Hocca Bubble tea opened in May 2021 in Southside Bethlehem. Hocca is just one of the establishments still looking for more employees. (Sam Barney-Gibbs/B&W Staff)

Bethlehem businesses struggle to keep their floors staffed

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Tony Cheng, manager and co-owner of Hocaa Bubble Tea, began hanging help-wanted posters in the windows of his establishment in May. At the time, Hocaa Bubble Tea had just opened in South Bethlehem and was in desperate need of employees. 

Fast forward to today, Cheng still puts up posters in hopes of attracting potential new hires. 

He’s not alone in these labor-related struggles: a National Federation of Independent Business Small Business Economics Trends survey from May found that 48 percent of small businesses were reporting open job positions—the highest percentage in 47 years. 

Over 60 percent of businesses reported labor shortages, some of them labeling it as “critical.”

For Cheng and Hocaa Bubble Tea, this economic trend often meant increasing wages up to $15 per hour—including tips—just to attract potential employees. 

Cheng said that himself as well as his friends in restaurant managerial positions have had to work overtime when increased wages and reduced hours aren’t enough to attract more workers. 

“I had to close Hocaa three times because nobody wanted to work or couldn’t work,” Cheng said. “A lot of days I have to work from open to close which is very tiring.”

Cheng thinks people don’t have enough incentive to work amidst the pandemic and the unemployment benefits that have come with it. Forbes reported an increase of 12 million people receiving unemployment benefits during the pandemic. 

“For-hire” signs can also be seen at Dinky’s Bethlehem Ice Cream Parlor and Grill, as well as on their social media pages. Dinky’s co-owner Jill Matthews finds that the COVID-19 related unemployment benefits have fostered a sense of inaction among potential employees, causing the restaurant to face no-shows with interviewees and even sometimes after people are hired. 

“We’re a family-run business,” Matthews said. “We just can’t compete with what unemployment pays people. It’s ridiculous.”

Despite this, Matthews said with schools starting up again, the number of people, specifically students, that are willing to work has increased. 

However, this doesn’t completely resolve the problem.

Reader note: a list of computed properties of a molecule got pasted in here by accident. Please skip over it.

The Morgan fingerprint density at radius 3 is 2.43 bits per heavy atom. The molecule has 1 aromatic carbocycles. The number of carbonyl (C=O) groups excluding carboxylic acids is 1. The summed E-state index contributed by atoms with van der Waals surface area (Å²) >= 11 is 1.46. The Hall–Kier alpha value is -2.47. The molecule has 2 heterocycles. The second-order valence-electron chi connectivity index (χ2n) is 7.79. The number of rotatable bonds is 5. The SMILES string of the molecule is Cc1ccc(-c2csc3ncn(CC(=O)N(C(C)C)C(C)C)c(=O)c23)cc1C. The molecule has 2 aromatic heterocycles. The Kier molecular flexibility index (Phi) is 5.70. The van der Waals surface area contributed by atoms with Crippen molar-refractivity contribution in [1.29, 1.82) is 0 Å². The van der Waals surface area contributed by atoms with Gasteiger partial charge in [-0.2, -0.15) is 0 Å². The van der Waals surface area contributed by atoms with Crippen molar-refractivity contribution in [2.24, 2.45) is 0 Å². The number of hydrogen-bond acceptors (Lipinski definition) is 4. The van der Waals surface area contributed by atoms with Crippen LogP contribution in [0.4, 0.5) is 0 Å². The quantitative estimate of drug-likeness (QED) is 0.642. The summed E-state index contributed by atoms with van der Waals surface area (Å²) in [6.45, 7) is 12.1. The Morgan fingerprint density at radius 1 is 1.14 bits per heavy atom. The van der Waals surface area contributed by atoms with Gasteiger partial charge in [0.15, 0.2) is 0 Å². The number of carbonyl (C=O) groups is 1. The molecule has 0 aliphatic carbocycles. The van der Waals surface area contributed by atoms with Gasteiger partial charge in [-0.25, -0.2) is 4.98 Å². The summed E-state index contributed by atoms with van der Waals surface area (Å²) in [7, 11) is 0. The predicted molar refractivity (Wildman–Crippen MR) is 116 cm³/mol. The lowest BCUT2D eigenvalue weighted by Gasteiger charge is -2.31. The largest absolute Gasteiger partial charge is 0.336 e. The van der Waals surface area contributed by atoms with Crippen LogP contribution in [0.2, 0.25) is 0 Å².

Matthews said the impact labor shortages have had on supply chains is a big domino effect. To her, supplies and workers aren’t always there to get products where they need to be. 

Co-owner of Roasted Bethlehem, Derek Wallen, said in an email that his business has been short-staffed with limited hours and product due to rising prices—a common situation for local business at this stage in the pandemic where consumer demand has returned but labor shortages persist. 

Many small business managers are strategizing to improve relations between employee and employer in the hiring process, as part of an effort to prevent further damage. 

Robert van Thiel, director of front of house operations at Molinari’s Italian restaurant, has been with the establishment for about seven years but sees the restaurant in a new light following COVID-19 related economic trends. 

Molinari’s was forced to close in March 2020 at the onset of the pandemic, laying off most of its staff, van Thiel said.

Once they returned to work, they were working with a staff of about four, mostly management, dealing directly with takeout orders only three days a week. 

Van Thiel said he and his coworkers understood a business shift should be made after dealing with no-show interviewees and tight restrictions. To him, people still wanted to work but couldn’t handle the newfound slowness of the hospitality industry. 

“We personally know that people that have left our business, left the hospitality industry as a whole, being that it was always pitted as the business that never stops,” van Thiel said. “That ethos is kind of shattered with COVID.” 

Van Thiel said Molinari’s increased wages with the intention of hiring fewer employees and has been slower to maintain a level of quality service and product. 

To van Thiel, there’s been a shift in how managers should handle their restaurants: he said it’s all about thinking realistically.

“We’re reinventing the wheel in reference to no one in this lifetime experiencing this shortage of labor,” van Thiel said. “We’re being cognisant of our most important resource which is our time.” 

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